Rangatiratanga – contemporary commercialism is a vehicle for regenerating the social, cultural, environmental, political and economic dimensions of the iwi/hapū/organisation. Our commercial pursuits should both be consistent with our kawa and tikanga as well as contribute to the expression of our inherent rangatiratanga.

Whenua – our ancestral landscape is fundamental to our identity as a people. Commercial ventures should contribute to strengthening the visibility of the relationship between people and place.

Mana whenua – mana whenua and the inherent tino rangatiratanga of our people is held by ngā hapū who have maintained the ahi kaa and identity of our people over generations. Commercial ventures should recognise the inherent status and authority of ngā hapū.

Kaitiakitanga – the health of the landscape is inextricably connected to the health of the people, commercial ventures shall therefore maintain the highest standards of environmental stewardship possible.

Te Ira Tangata – the people are the essence of the Iwi. Commercial ventures should therefore seek to enhance the lived reality of our people through job creation for tribal members and through investing in ventures that contribute to the wellbeing of our people.

A complementary set of principles that organisations may wish to explore include:

UN Declaration on the Rights of Indigenous Peoples

Distilling the Declaration into a set of principles to guide commercial decision making could be a way to affirm the legitimacy and relevance of the instruments.

Investment Screening Standards – No Go Areas

Screening standards are rules that ensure the commercial operations don’t do things that are inconsistent with tribal values.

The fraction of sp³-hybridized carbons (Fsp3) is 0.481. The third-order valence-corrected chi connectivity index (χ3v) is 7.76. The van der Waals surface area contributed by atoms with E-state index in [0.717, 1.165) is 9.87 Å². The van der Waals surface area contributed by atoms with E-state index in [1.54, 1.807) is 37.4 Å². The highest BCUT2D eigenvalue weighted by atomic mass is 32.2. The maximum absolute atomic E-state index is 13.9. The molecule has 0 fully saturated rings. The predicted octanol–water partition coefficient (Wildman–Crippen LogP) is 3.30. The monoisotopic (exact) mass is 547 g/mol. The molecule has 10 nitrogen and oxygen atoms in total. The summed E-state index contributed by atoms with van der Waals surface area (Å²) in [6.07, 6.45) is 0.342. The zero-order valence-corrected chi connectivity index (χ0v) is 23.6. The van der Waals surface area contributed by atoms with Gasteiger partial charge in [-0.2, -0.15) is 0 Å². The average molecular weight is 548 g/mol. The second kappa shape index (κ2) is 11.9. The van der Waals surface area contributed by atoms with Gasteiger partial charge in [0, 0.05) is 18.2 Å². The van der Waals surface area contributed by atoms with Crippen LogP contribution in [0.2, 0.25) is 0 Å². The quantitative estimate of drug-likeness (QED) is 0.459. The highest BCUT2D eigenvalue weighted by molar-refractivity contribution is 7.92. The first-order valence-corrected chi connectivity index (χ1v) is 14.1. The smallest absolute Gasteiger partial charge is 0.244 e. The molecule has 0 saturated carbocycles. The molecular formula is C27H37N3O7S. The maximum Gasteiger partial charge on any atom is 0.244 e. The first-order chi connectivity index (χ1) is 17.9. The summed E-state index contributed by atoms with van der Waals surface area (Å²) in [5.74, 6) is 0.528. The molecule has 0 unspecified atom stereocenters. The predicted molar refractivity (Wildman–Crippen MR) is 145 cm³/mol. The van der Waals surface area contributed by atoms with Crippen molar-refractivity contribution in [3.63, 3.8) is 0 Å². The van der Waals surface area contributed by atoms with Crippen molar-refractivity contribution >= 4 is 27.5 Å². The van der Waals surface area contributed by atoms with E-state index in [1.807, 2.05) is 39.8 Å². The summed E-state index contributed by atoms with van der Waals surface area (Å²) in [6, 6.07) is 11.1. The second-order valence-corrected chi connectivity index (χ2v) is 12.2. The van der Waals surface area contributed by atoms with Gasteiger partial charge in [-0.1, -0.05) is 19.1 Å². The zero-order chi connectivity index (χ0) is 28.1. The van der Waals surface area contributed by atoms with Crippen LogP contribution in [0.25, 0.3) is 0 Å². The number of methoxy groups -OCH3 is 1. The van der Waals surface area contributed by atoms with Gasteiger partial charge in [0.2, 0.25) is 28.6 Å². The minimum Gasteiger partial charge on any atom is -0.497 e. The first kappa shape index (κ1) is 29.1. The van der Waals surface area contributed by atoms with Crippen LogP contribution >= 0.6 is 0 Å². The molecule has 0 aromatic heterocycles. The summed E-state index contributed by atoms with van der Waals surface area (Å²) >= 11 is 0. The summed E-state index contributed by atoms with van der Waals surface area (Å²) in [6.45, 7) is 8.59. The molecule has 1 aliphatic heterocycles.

Guidance for developing screening standards include:


The purpose of the rules is to identify the types of investments that are inconsistent with the traditions, vision and values of the Iwi/organisation. They exist primarily to state unacceptable to the Iwi/organisation.


It may be worth convening hui and working groups to discuss and explore the rules throughout their development. Some organisations may wish to consider a kaumatua group to provide advice on what is and what is not consistent with the tikanga and kawa of the iwi/hapū.

Content of Standards

Standards should be explicit and unambiguous.
The standards need to be specific so asset managers, who will come and go over time, can understand what is and what is not acceptable.

Status of Standards

The standards should be adopted by the tribal governing board so that they become a binding instrument across the organisation. The most relevant instrument is likely to be the investment policy or framework. It is also possible to create the standards on a case by case basis through specific resolutions of the governing board.